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Eternal Tri-Five

They say a good foundation is where to start. With this classic five-five, it's better than ever

Craig Morrison Nov 3, 2003

EDITOR'S NOTE: Morrison Enterprises has developed a new state-of-the-art, completely bolt-in chassis for Tri-Five Chevys, and we're fortunate to have been given an exclusive first-hand look as Craig and Art Morrison convert a low-mileage original '55 into a modern performance machine. Editorial coverage will come via Craig's first-person account and will include such things as lifting the body off and replacing the original frame plus segments on the drivetrain, wheels and tires, electrical, detailing, custom exhaust and interior. We think this inside look at one of the premier chassis builders in our industry assembling a cool classic is something everyone will enjoy--and benefit from.

The first and most important step when starting a project is to create a plan and a set of goals. Without a vision of how the car is going to look, perform, and cost, it is easy to lose focus, and end up with something that isn't necessarily what you wanted. Without a plan, your project may easily turn into a very expensive dust collector, which ends up being sold off at a swap meet. Art Morrison of Art Morrison Enterprises, Inc., has just started a new project and has a pretty impressive plan.The project car is a '55 210 Chevy that was found in the mountains of southern New Mexico. With only 47,000 miles on the clock and protected by dry, warm air the sedan body is in near-pristine condition with the exception of a few obligatory parking lot door dings. While 48 years of intense sun and high temperatures have faded the paint, the steel is rust free. The 265 V8 comes to life without any hassle and runs like a proverbial Swiss watch. Inside, the interior has been well looked after, the seats and headliner all look like they are new, while the package tray and dash are a bit faded from the desert sun. The original rivets still hold the grill in place and the instructions for changing a tire are still mounted in the trunk.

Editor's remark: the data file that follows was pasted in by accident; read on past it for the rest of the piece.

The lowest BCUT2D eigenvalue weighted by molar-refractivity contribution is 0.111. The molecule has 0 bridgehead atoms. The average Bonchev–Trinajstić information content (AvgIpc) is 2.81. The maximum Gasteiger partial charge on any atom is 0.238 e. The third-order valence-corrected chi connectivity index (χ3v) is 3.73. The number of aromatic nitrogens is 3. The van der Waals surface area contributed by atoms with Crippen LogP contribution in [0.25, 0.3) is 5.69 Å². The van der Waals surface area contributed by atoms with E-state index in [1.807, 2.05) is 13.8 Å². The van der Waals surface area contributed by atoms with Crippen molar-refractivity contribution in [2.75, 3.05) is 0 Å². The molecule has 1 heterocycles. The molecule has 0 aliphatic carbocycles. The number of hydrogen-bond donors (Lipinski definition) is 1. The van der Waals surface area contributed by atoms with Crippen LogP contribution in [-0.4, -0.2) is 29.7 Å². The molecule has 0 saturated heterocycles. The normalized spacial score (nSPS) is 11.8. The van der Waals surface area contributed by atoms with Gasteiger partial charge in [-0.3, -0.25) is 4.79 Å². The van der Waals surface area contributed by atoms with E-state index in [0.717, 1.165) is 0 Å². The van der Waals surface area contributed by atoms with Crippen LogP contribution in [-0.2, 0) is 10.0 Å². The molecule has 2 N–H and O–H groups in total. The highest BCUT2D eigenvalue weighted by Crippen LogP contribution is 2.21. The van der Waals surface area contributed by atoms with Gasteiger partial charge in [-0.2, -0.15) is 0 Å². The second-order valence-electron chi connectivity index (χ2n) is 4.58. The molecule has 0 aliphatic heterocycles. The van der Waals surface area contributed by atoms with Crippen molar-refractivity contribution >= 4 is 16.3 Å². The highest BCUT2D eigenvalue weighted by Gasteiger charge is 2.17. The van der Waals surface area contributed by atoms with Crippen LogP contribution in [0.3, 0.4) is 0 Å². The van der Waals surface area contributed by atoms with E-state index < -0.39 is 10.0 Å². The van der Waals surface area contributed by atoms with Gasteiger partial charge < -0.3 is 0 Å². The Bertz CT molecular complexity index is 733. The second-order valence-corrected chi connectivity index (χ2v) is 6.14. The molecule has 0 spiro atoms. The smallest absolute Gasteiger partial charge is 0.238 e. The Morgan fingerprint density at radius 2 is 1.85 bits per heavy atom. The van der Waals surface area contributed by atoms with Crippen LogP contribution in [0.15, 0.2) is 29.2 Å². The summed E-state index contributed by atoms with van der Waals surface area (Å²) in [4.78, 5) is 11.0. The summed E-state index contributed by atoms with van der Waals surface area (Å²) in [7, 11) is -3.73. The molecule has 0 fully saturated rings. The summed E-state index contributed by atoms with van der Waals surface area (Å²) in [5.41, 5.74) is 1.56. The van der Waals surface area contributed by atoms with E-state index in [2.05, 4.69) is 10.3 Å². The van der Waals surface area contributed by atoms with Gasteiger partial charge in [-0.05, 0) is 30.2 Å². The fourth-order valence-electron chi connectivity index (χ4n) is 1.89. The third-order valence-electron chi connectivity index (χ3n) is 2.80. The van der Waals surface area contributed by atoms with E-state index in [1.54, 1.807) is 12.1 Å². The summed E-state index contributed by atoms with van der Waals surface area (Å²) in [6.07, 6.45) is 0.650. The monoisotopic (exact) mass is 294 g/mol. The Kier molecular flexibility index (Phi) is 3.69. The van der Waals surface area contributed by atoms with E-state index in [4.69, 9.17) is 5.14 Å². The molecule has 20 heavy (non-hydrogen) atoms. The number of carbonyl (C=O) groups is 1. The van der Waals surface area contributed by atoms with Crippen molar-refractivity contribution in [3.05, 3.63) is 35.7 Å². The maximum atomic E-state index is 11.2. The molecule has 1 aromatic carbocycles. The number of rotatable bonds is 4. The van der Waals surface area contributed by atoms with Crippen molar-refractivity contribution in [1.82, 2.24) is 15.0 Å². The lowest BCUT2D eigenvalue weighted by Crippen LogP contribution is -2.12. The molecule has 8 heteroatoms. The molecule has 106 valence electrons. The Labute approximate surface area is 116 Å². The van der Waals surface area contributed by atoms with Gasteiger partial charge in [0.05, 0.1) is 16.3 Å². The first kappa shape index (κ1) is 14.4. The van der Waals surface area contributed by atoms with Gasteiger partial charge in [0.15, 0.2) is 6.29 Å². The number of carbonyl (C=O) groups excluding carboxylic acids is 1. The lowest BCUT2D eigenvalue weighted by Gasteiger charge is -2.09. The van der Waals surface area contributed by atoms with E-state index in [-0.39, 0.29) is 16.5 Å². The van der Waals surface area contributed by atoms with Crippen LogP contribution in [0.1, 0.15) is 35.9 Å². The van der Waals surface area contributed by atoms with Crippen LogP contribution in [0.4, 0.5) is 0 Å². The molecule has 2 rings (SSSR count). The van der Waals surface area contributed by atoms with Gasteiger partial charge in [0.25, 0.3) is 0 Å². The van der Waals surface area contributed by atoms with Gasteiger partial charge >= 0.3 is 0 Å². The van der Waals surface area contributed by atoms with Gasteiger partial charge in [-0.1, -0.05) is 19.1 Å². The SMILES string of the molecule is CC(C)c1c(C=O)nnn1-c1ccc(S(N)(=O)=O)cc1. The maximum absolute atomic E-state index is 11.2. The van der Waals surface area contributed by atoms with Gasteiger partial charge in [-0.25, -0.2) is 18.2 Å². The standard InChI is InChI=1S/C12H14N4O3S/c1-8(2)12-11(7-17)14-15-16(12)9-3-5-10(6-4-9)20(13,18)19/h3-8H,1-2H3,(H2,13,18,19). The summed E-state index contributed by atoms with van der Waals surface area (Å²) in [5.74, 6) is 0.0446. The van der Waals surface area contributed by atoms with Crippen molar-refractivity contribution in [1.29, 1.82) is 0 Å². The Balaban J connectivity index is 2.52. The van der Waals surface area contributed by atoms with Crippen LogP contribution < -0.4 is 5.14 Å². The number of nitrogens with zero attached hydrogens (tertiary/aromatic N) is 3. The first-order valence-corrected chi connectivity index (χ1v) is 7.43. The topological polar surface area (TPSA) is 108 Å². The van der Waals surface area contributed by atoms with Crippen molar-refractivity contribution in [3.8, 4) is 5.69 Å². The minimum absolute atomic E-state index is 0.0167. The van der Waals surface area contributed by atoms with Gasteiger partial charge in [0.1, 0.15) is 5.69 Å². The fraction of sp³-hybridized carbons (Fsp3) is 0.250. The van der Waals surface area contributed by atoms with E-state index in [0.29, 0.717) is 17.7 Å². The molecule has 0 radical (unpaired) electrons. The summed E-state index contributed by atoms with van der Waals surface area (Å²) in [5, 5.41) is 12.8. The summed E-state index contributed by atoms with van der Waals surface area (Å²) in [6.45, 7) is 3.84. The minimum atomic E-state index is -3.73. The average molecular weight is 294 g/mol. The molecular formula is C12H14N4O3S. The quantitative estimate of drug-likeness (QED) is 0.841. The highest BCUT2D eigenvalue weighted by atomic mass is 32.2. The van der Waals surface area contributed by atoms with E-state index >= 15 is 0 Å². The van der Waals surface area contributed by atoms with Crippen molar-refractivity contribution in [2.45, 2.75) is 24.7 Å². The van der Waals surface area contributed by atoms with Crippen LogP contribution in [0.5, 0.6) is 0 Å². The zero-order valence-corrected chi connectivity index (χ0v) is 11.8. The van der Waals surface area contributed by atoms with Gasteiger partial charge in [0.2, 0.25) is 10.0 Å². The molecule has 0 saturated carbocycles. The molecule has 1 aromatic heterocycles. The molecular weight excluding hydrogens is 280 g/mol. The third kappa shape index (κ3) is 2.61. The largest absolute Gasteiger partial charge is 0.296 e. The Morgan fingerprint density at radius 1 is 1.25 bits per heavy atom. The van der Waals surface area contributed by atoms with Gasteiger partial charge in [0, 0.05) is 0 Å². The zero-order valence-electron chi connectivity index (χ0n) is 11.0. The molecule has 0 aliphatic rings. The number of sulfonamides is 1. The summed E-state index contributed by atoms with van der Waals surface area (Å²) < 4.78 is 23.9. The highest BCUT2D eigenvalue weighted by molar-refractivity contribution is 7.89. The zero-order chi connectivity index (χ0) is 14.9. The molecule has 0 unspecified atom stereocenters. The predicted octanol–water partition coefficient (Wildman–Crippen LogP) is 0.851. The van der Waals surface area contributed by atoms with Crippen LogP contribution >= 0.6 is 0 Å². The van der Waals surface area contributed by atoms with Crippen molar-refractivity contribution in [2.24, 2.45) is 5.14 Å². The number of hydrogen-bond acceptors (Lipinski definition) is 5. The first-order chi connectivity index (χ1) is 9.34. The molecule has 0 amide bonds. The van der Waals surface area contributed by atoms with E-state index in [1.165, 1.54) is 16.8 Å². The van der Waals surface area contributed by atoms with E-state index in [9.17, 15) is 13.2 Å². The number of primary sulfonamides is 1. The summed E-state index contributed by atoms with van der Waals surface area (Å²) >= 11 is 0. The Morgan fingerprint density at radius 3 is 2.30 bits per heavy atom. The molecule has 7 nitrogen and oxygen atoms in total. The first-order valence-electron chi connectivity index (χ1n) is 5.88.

While many traditionalists would argue that this car would make a prime candidate for a frame-off restoration (or even a "survivor"), the plan is to create a g-machine driver with sports-car handling. That's right, we said a '55 Chevy sports car. While "'55 Chevy" and "sports car" have not had the chance to go together in many sentences, it is Art's goal to change all of that. Designed to maximize handling performance, Art's new replacement chassis will be the foundation for the GT55. His plan is to build the car from the ground up using currently available Tri-Five aftermarket parts to create a modern-day performance car with a few traditional touches. To prove that his '55 is truly going to be a performance car, Art has also set some lofty goals. Those goals are: 0-60 in under 4.5 seconds, quarter-mile times in the 12s, and most importantly, a skid pad of 0.85g.

To ensure that this project is a successful one the drivetrain and related components include such things as a Bill Mitchell 427 small-block, Keisler Automotive T56 trans, super sticky BFGs, large-diameter Wilwood brakes and Strange adjustable coil-overs. The rest will come down to the engineering of the chassis and the setup of the suspension. Stay tuned, because in upcoming issues of SUPER CHEVY, we are going to follow the entire buildup from the construction of the chassis to the on-track tests.


0401sc_01z 1955_chevrolet_bel_air Left_front_view_drawing 2/22

A rendering of what the car is going to look like always helps maintain focus and provides inspiration. Don King of King Graphix of Kels, Washington, took Art's ideas and turned them into this great drawing.